Knee swelling is a major concern for athletes young and old. Understanding their swollen knee is an important step to decreasing their pain and regaining their ability to be active & healthy.
When it comes to knee swelling and pain, many view it as the “chicken or the egg dilemma”: “Is my knee pain creating the swelling in my knee or is the swelling the source of my knee pain?”
That’s a great question and I’ll show you a whole new way of looking at your knees to help you quickly answer that question. Understanding the swelling in your knee is the first step in taking control of your knees.
It’s time for you to stop handing over the responsibility for keeping your knees happy to your doctor, your personal trainer and/or your insurance company. Those hinges halfway down your legs are YOUR knees. Let me show you simple tips to determine the source of your knee swelling and what to do about reducing your knee pain.
It bothers me when I hear individuals say things such as;
“I have a swollen knee and no one can tell me why!”
“I can’t run any more because I have a bad knee.”
“My doctor told me to stop running because I have arthritis. Now I’ve put on 20 lbs and my swollen knee pain is killing me!”
Tip #1 – Not All Swellings Are Created Equal
There are a different types of swelling and determining the source of the swelling is a key tool for sports medicine doctors and athletic trainers.
Knee Effusion – Swelling within the knee capsule or joint. This is usually due to arthritis, chondromalacia or any injury within the knee joint.
Bursitis – A bursa is small fluid-filled sac outside a joint that functions to decrease the friction between moving parts of the human body. When a bursa become swollen, it will dramatically enlarged in a very defined area. It usually looks much worse than they feel and, initially, an inflamed bursa is more of a nuisance than a source of significant pain.
General Inflammation – This is when the entire area around the knee is swollen but not within the knee joint (effusion). The distal quads, the back of the knee, the upper shin and/or the sides of the knee are swollen from a source of tissue outside the knee joint.
Tip #2 – Rule Out The Infection
Infections are BAD. Recognizing an infection quickly can literally be the difference in simply taking some antibiotics for a week and being put into the hospital, spending thousands of $$ and having a terribly painful knee for months!
An infected knee usually starts with some form of a lesion, boil, spider bite-looking pimple or skin wound. The wound becomes red, warm, swollen and enlarged over a period of hours to days. Lastly, your knee becomes very stiff and your entire body responds with a fever and flu-like symptoms. Recognizing this problem and seeking early medical care is the crucially important. It’s important to note that not all joint infections originate from a skin wound and they can be the result of less obvious sources.
Tip #3 – Don’t Be Afraid of the “A Word”
Arthritis, often referred to as osteoarthritis (OA), is part of life and it can be managed well if done so properly. Rheumatoid arthritis is very different. Unless it’s advanced osteoarthritis and combined with other medical conditions, arthritis should not be the reason to become a couch potato and throw away your Athlete ID Card. Maintaining knee joint range of motion (ROM), controlling your body weight, utilizing ice/compression, aggressive total body flexibility, cross training and proper footwear can easily reduce your symptoms and keep you “in the game”.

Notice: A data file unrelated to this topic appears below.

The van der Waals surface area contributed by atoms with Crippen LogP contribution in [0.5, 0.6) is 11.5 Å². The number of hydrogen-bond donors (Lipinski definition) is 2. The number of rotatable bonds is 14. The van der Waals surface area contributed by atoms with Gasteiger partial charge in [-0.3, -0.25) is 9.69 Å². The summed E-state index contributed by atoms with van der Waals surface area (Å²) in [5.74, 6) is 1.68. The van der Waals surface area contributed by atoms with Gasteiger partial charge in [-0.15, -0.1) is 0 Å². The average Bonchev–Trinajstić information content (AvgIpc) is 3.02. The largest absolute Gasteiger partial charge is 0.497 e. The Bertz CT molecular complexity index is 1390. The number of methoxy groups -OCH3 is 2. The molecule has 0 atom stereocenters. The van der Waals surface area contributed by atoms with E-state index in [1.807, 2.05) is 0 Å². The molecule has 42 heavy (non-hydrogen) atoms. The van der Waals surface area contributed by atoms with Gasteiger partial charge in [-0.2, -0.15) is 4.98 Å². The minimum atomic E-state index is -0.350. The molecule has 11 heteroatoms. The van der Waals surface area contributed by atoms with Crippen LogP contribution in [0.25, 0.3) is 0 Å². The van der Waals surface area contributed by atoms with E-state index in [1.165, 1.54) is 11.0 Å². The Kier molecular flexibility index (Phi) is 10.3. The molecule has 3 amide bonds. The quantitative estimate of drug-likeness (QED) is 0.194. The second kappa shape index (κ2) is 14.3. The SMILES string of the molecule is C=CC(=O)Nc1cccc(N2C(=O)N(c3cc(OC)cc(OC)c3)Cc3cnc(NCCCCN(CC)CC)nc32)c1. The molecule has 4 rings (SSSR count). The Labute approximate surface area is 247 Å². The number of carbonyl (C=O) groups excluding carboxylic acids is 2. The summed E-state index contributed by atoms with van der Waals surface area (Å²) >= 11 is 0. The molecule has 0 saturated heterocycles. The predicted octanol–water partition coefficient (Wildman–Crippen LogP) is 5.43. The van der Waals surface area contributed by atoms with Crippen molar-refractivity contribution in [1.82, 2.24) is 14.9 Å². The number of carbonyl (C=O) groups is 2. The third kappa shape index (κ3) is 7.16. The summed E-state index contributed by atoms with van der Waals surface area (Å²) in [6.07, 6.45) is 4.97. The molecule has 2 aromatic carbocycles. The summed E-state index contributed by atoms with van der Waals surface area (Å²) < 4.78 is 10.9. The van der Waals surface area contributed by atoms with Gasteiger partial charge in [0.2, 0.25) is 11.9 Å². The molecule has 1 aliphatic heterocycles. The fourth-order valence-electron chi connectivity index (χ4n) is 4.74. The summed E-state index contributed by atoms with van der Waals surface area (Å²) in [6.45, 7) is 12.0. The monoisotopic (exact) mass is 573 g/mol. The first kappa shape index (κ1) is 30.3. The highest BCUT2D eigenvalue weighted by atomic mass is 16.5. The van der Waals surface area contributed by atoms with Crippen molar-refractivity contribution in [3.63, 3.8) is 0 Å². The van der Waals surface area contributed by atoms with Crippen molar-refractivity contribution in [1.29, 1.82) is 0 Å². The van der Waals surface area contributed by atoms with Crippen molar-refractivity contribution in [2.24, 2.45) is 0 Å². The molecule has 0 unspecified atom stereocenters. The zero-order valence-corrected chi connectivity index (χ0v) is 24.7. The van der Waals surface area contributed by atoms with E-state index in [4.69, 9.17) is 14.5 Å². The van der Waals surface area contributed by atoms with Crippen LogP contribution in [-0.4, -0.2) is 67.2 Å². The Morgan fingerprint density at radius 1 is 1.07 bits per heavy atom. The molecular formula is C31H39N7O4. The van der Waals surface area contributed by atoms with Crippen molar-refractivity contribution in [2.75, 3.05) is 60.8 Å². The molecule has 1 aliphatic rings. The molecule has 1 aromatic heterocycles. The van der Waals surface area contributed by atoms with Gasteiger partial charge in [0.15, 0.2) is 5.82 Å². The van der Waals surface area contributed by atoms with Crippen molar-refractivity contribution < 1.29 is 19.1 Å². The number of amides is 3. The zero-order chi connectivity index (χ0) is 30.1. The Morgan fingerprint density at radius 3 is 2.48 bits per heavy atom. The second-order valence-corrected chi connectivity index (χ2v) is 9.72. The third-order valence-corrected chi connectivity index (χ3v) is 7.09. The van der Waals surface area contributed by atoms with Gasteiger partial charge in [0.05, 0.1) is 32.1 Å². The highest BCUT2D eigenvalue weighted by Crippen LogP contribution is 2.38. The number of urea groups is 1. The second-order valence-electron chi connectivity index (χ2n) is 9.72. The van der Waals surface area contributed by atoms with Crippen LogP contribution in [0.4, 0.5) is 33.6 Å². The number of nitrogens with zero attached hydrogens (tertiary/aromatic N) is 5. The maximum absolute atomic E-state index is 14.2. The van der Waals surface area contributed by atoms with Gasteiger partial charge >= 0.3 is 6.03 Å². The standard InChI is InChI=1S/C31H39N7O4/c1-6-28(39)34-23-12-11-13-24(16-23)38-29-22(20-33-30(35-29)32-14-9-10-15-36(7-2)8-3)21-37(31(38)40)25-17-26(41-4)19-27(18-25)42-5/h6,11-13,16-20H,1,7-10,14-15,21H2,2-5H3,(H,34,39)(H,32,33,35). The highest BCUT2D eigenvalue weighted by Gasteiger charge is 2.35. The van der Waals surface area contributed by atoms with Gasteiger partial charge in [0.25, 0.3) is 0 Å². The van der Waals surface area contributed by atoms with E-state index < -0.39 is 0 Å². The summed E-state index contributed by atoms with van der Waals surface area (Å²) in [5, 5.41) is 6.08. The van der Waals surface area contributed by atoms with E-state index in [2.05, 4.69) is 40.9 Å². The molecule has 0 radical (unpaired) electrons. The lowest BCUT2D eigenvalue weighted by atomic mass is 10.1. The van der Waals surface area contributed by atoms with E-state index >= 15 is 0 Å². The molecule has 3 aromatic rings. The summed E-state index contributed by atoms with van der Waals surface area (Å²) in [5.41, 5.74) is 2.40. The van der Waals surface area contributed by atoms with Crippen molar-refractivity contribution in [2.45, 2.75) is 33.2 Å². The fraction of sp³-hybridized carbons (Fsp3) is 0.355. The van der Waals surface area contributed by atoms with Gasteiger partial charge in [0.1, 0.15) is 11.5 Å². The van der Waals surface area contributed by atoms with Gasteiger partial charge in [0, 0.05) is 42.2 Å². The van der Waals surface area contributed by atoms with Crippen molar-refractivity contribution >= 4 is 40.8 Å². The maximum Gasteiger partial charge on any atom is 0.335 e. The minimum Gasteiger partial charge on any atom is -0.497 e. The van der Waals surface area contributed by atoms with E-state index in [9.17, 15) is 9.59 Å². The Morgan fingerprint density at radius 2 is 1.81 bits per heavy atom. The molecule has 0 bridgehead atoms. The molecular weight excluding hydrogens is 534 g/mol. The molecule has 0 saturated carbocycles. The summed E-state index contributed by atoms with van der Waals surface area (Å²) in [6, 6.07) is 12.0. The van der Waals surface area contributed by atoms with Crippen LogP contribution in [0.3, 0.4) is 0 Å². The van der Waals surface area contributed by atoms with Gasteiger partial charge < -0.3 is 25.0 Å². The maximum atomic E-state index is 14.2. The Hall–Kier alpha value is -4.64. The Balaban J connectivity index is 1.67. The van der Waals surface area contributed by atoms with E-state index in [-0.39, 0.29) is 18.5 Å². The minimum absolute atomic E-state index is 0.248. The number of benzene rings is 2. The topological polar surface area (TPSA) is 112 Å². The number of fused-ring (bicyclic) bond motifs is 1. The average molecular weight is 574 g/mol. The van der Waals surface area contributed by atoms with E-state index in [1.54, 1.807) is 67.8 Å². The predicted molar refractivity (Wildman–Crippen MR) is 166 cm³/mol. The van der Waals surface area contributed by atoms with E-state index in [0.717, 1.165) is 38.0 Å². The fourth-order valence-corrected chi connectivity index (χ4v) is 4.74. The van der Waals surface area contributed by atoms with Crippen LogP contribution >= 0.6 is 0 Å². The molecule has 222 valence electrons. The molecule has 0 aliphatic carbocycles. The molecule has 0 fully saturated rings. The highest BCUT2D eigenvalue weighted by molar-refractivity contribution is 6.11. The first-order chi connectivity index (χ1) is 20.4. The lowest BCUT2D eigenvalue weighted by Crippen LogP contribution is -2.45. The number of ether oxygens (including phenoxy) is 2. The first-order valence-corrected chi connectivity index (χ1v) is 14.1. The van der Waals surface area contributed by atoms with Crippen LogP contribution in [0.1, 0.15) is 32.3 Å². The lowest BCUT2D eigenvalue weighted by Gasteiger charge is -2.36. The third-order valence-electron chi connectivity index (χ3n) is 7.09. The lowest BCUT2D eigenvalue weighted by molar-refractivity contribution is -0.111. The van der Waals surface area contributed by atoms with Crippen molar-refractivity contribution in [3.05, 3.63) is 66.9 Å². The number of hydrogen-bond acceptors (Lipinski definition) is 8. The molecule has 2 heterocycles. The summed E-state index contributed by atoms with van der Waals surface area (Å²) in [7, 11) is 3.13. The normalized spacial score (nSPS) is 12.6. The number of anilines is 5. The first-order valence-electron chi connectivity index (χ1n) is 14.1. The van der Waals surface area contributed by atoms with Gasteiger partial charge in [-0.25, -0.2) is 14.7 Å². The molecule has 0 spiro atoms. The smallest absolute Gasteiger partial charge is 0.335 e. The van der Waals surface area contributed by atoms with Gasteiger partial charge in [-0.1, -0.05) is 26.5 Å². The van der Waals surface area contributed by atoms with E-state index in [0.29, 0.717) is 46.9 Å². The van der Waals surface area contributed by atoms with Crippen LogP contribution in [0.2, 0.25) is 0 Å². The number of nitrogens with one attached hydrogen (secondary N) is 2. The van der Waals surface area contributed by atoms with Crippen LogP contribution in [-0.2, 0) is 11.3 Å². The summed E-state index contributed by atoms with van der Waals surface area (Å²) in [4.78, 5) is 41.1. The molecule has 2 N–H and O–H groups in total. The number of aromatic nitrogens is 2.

Tip #4 – Reduce the Swelling Before You Increase the Strength
Always remember this: If your knee is swollen, your brain is telling your quad muscles to limit their strength. It’s simplly a protective mechanism to reduce the stress on the knee joint. Therefore, reducing your knee swelling will immediately increase your leg strength! Conversely, anything that you do that increases your knee swelling will be reducing your quadriceps strength.
The goal for smart athletes: Decrease knee effusion while increasing quad strength.
Tip #5 – Ice & Compression
I know I beat you with this point often but it’s worth repeating: Ice and compression must be included in your fitness plan. It controls swelling, decreases knee effusion, reduces knee pain, increases knee ROM and so many other positive factors related to your knee therapy.
I’m very excited about the articles and sports medicine tips I’m presently working on for MikeRyanFitness.com related to ice and compression, which will show you how to drastically decrease your joint and muscle pain!
Bonus Tip – Listen To Your Knees
Elite athletes do it. World-class athletes depend upon it. NFL athletic trainers and physical therapists include it in their therapy programs. Why aren’t you doing it?
Let’s be honest, you’d have a hard time driving your car without the feedback from your dashboard. Creating a Body Dashboard in your mind to listen to joints, body parts and such is exactly what the best athletes in the world do to stay healthy and to minimize little issues before they become big problems.
When it comes to your knees, they will tell you 80% of what you need to know to keep your knees healthy. It’s time to improve your listening skills…as if we haven’t heard that line before?!